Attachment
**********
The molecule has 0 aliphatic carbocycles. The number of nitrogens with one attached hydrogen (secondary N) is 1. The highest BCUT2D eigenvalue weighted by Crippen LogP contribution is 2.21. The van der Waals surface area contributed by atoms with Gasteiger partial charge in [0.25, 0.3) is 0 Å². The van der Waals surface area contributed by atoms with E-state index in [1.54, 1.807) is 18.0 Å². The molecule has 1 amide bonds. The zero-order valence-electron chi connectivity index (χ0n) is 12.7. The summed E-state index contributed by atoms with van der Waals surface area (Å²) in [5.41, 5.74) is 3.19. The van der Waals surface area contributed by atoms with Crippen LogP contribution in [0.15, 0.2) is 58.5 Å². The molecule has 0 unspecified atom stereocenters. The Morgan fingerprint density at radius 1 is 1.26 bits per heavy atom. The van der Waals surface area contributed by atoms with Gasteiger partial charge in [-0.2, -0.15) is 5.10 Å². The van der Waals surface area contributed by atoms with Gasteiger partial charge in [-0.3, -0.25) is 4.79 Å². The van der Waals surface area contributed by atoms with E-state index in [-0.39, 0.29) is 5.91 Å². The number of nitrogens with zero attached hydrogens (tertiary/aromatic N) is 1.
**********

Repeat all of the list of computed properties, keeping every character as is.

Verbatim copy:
The molecule has 0 aliphatic carbocycles. The number of nitrogens with one attached hydrogen (secondary N) is 1. The highest BCUT2D eigenvalue weighted by Crippen LogP contribution is 2.21. The van der Waals surface area contributed by atoms with Gasteiger partial charge in [0.25, 0.3) is 0 Å². The van der Waals surface area contributed by atoms with E-state index in [1.54, 1.807) is 18.0 Å². The molecule has 1 amide bonds. The zero-order valence-electron chi connectivity index (χ0n) is 12.7. The summed E-state index contributed by atoms with van der Waals surface area (Å²) in [5.41, 5.74) is 3.19. The van der Waals surface area contributed by atoms with Crippen LogP contribution in [0.15, 0.2) is 58.5 Å². The molecule has 0 unspecified atom stereocenters. The Morgan fingerprint density at radius 1 is 1.26 bits per heavy atom. The van der Waals surface area contributed by atoms with Gasteiger partial charge in [-0.2, -0.15) is 5.10 Å². The van der Waals surface area contributed by atoms with Gasteiger partial charge in [-0.3, -0.25) is 4.79 Å². The van der Waals surface area contributed by atoms with E-state index in [-0.39, 0.29) is 5.91 Å². The number of nitrogens with zero attached hydrogens (tertiary/aromatic N) is 1.